A number of different lasers are used in treating the eye. Lasers all work by producing a very focused, 'collimated' and 'coherent' beam of light of a single wavelength. The Yag laser uses a Neodymium: Yttrium-Aluminium-Garnet crystal as the lasing medium, hence the abbreviation 'Yag'. The versatility of this laser allows either very short pulses (less than a thousandth of a second when Q switched) or longer pulses to be used. When Q switched, the laser light causes optical breakdown and the formation of a small plasma bubble where it is focused. This enables it to cut tissues which are positioned deeply but where the overlying tissues are transparent, such as the inner structures of the eye.
In ophthalmology, the Q switched Yag laser is typically used to treat posterior capsule opacification and to create peripheral iridotomies.
Posterior capsule opacification
During cataract surgery, the hazy natural crystalline lens of the eye is removed, leaving behind a very thin membrane called the 'capsular bag'. The new lens implant is placed within this thin membranous bag, which originally enveloped the crystalline lens.
Although most of the crystalline lens is removed at surgery, inevitably a few microscopic lens cells remain. Sometimes many months or years after surgery, these cells divide and spread over the back surface of the capsule and lens implant.
This scatters light and causes blurred vision.
In these cases, the Yag laser is used to make a small opening in the opacified posterior (back) surface of the lens capsule. Following this treatment, the capsule is permanently cleared and the lens cells can no longer grow across the new lens implant. The procedure is painless and is performed in the office, taking between 5-10 minutes.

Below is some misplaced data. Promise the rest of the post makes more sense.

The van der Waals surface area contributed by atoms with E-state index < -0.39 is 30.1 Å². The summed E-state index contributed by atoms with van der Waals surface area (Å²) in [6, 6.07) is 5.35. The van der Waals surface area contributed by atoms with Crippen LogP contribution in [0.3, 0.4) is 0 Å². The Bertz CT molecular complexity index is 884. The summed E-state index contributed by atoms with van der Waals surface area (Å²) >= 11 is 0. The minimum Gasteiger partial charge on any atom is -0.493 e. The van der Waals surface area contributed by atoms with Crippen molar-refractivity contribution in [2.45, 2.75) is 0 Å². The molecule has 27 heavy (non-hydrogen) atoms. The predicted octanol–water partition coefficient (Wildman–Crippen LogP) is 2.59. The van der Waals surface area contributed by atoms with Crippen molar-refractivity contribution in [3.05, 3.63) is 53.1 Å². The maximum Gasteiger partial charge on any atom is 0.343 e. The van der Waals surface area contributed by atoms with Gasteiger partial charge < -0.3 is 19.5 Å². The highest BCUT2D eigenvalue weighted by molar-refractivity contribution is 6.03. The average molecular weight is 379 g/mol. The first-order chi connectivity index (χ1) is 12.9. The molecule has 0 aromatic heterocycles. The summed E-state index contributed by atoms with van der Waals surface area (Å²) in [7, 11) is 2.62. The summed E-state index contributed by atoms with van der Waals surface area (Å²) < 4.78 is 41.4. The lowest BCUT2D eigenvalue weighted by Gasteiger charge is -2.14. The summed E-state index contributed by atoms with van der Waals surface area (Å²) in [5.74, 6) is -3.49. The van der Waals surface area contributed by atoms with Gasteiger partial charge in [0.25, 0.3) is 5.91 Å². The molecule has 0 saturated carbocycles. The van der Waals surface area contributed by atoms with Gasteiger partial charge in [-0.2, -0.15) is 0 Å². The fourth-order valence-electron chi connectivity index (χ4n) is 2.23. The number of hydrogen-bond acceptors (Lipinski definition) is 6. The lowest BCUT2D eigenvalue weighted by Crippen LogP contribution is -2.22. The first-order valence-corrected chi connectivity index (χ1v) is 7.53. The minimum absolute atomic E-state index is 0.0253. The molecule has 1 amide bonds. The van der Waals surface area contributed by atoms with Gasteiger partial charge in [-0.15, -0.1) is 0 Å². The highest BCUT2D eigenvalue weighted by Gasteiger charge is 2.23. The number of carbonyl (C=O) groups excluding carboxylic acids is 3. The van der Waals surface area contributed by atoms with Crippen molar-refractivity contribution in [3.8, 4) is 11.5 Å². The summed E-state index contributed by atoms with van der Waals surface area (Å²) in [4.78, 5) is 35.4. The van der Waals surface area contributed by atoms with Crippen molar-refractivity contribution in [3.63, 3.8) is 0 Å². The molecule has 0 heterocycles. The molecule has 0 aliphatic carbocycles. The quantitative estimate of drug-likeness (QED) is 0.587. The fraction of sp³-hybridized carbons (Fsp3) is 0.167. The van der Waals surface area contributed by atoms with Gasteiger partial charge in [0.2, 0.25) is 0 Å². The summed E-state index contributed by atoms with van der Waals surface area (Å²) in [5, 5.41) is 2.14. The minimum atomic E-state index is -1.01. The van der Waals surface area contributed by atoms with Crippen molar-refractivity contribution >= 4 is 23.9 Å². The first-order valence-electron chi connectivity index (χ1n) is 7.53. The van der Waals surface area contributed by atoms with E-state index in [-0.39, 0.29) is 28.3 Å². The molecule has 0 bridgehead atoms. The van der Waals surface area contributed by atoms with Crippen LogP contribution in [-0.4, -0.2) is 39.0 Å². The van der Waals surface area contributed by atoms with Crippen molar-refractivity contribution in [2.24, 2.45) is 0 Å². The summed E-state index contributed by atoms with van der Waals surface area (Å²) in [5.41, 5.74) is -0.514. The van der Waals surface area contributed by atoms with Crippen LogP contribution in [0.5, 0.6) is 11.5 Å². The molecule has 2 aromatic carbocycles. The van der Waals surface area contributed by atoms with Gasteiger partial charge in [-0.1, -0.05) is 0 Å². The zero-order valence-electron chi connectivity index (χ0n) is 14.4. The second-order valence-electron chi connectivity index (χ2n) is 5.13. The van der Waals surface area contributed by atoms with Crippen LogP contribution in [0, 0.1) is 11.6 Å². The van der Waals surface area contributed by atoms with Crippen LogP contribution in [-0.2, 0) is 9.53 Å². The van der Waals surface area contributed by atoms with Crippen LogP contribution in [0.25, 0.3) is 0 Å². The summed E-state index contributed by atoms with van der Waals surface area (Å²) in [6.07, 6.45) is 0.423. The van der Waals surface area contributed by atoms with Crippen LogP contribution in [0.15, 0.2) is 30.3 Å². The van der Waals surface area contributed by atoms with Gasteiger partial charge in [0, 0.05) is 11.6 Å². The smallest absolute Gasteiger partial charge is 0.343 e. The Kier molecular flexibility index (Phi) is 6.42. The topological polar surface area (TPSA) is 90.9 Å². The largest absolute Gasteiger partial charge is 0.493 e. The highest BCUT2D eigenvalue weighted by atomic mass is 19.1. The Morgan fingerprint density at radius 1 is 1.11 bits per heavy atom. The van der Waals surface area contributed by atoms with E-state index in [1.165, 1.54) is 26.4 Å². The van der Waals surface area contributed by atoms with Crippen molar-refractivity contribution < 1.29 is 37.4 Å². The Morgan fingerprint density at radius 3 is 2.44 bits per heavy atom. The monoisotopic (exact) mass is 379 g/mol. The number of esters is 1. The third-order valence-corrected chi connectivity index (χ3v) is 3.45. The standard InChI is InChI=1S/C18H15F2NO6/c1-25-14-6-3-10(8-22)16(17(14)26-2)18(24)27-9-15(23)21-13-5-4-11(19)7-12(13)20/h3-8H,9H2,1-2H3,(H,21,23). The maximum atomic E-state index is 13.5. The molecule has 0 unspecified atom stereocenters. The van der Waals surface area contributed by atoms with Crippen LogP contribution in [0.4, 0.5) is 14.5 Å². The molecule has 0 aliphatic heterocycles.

In patients where the front of the eye is narrow, there is a risk that the drainage angle of the eye may become blocked, causing the narrow angle form of glaucoma. In some patients, they only become aware of this when they develop an attack of angle closure glaucoma with a sudden spike in eye pressure and severe eye pain. Although the main factor causing this is the original shape of the eye, the pressure of the iris on the lens causes a phenomenon called 'pupil block' which exacerbates the problem. Aqueous fluid that is unable to flow past the pupil pushes the iris forward and makes a narrow angle even narrower. Another situation where aqueous may not be able to flow past the pupil is where an Implantable Contact Lens (ICL) is implanted into the eye.
In such cases, the Yag laser is used to make an opening in the periphery of the iris, so that the aqueous fluid can flow through this new opening at times when it is unable to flow past the pupil.
Laser peripheral iridotomies in Asian patients are often performed with both the argon and Yag lasers, since their irises are very thick and the opening is very difficult to make with the Yag laser alone. Mild discomfort may be felt at times during the procedure, which is also performed in the office and takes 10-20 minutes.
The non Q switched, frequency doubled Yag laser
The versatility of the Yag laser allows it to perform like an argon laser. When it is not Q switched (in the free running mode), and a separate crystal is used to shorten the wavelength to 532nm, the Yag laser emits a green light which is used in photocoagulation for conditions such as diabetic retinopathy, retinal tears, and wet macular degeneration.